It is so excited to share with you that one of our client – Jimmie Wing won the Best short film award at the Independent Film Festival of Taiwan called "Urban Nomad"!
Urban Nomad is the biggest indie film events in Taiwan, showcasing international documentary, an annual competition for local short films, music performances and arts events that push creative boundaries.
If you need more information about the Film Festival, here is the website: http://urbannomadfilmfest.blogspot.tw/
And below is the Q/A Jimmie shared with us, let's find out his shooting experience around Asia
>Q1: How and what are the opportunities for you to step into the video?
photography field from a long time photographer.
I have always been interested in filmmaking but it was not until DSLRs became video capable (starting with the Nikon D90) that I thought about doing it myself.
>Q2: What kind equipments that you have operated before and what are the gears you had use in your film?
I had been using Nikon film cameras for many years. My first DSLR was a Fuji S2 Pro (to support all my Nikkor lenses) but changed to Canon when the original 5D was released.
For EXpatZ we used Canon 7D, 550D and 60D. Because of the 60D's articulated screen we used it a lot more than the 7D or 550D. We also used mainly Nikkor lenses with adaptors, such as the 20mm ƒ2.8, 50mm ƒ1.4, 85 ƒ1.4 and 180 ƒ2.8. I don't necessarily prefer Nikkor over Canon lenses. We used them because I already had them from my time as a Nikon user.
Our favourite rig was the SKIER. Something like this one: http://www.luck-in.com/archives/235
Preferred combination was the 60D (again because of its articulated screen) and Nikkor 20mm ƒ2.8 because it is light and compact.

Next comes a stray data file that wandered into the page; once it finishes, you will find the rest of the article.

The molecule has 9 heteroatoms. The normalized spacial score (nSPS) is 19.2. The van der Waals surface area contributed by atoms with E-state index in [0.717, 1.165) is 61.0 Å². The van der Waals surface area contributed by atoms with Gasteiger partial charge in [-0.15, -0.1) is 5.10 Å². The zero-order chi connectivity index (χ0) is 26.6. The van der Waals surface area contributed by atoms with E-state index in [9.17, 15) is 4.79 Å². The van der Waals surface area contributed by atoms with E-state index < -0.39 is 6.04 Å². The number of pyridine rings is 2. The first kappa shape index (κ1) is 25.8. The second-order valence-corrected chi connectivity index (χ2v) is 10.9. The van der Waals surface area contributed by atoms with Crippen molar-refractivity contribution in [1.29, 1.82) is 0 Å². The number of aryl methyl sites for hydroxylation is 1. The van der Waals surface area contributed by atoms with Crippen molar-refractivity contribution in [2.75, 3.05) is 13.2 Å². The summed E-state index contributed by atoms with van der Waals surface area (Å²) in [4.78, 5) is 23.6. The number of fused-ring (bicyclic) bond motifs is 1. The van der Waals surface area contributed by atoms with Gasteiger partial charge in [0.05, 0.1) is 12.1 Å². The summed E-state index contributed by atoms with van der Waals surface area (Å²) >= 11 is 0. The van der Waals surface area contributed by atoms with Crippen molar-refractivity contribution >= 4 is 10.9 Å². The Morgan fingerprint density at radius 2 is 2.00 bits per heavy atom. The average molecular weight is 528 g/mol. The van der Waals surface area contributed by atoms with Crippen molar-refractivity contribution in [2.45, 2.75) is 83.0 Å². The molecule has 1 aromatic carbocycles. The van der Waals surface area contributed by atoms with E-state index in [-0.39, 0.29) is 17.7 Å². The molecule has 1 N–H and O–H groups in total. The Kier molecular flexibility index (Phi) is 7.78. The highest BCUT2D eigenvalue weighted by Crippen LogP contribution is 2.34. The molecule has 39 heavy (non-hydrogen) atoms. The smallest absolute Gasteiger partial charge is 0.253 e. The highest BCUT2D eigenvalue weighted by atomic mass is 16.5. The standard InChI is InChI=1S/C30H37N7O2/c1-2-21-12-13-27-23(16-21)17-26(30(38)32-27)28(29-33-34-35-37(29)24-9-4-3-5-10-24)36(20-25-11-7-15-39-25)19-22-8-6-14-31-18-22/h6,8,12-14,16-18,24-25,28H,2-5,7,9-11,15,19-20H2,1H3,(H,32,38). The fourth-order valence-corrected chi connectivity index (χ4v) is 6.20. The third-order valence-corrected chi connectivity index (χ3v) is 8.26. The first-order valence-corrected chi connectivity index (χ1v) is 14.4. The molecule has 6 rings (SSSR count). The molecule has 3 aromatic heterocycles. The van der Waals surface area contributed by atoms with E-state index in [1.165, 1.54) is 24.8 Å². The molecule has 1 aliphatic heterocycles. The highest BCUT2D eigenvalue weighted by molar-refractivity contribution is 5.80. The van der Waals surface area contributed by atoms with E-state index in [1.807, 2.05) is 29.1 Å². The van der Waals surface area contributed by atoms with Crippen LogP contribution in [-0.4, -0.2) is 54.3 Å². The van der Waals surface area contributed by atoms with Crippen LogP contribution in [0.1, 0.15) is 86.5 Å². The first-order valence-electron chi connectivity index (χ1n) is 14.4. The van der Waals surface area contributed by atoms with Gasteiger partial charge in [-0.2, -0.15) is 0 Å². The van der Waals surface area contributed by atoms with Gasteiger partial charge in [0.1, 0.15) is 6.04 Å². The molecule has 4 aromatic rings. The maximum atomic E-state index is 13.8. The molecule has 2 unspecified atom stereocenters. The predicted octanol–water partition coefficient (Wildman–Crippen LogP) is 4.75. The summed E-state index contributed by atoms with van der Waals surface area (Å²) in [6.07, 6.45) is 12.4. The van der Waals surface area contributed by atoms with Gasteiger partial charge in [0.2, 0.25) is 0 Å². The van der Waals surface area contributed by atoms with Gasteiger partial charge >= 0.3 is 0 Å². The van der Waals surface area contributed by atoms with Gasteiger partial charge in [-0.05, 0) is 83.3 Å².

>Are there any difficulties that you didn't be aware or expect doing filming? What are the most difficult situations that you must deal with?
Keeping everyone happy and reaching creative expectations was the biggest challenge. As director and producer, there is a huge responsibility to taking care of crew and actors so that we can all work together to create something everyone is proud of.
From my previous experience as a stills photographer, I had a tendency to overlook the importance of audio. Fortunately our sound designer was Martin Chappell (卓保怡): http://en.wikipedia.org/wiki/Martin_Chappell
Martin had to do a lot of work to clean up the audio. Next time I'll pay much more attention to make sure we get it right when filming.
> Q3: After this film, what are the elements in film that you wishes your next one to have?
I want to keep working with the kind and talented people who guided me through my first time experience as a director. Especially our editor, Golden Horse winner David Richardson: http://www.imdb.com/name/nm0724495/
Also Martin Chappell and colourist Shane Bartley: http://www.filmcolourist.net/
Professional colour grading is an essential part of filmmaking and often overlooked by people new to filmmaking. However, as opposed to my lack of attention to audio, I knew from the beginning that I had to find the best colour grader possible. Shane Bartley was the man!
>Q4: You have been around Asia, can you also share your experience, let our Taiwanese viewers see some perspective of yours about the market, working related?
We have rapidly entered a "Brave New World" in filmmaking. For example, the BlackMagic pocket camera greatly empowers filmmakers operating on low budgets. But just as photojournalism is a profession that is dying because so many people are giving away their work for free and it has become so easy to download Hollywood movies for free over the internet, it is vital that we create new business models to support ourselves.
Do not work for free. That sets a bad precedent. If you do it once, people will expect you to do it again and again and again. Last year I was director of photography on a music video shot in Taiwan. The band had very little budget so instead of charging them, the director and I became the producers and we gave the band usage rights for 2 years on Youtube. This meant that we now own all the footage we shot. It belongs to us, not the band. Everyone was happy.
Every Asian country has a vastly different culture so different business models apply. I don't think crowd-funding like Kickstarter can work in poorer nations. On the other hand there has been success in more affluent countries. We need to ask ourselves who is our target market? Is it local? Is it national? Is it international? Then select the best business model to use.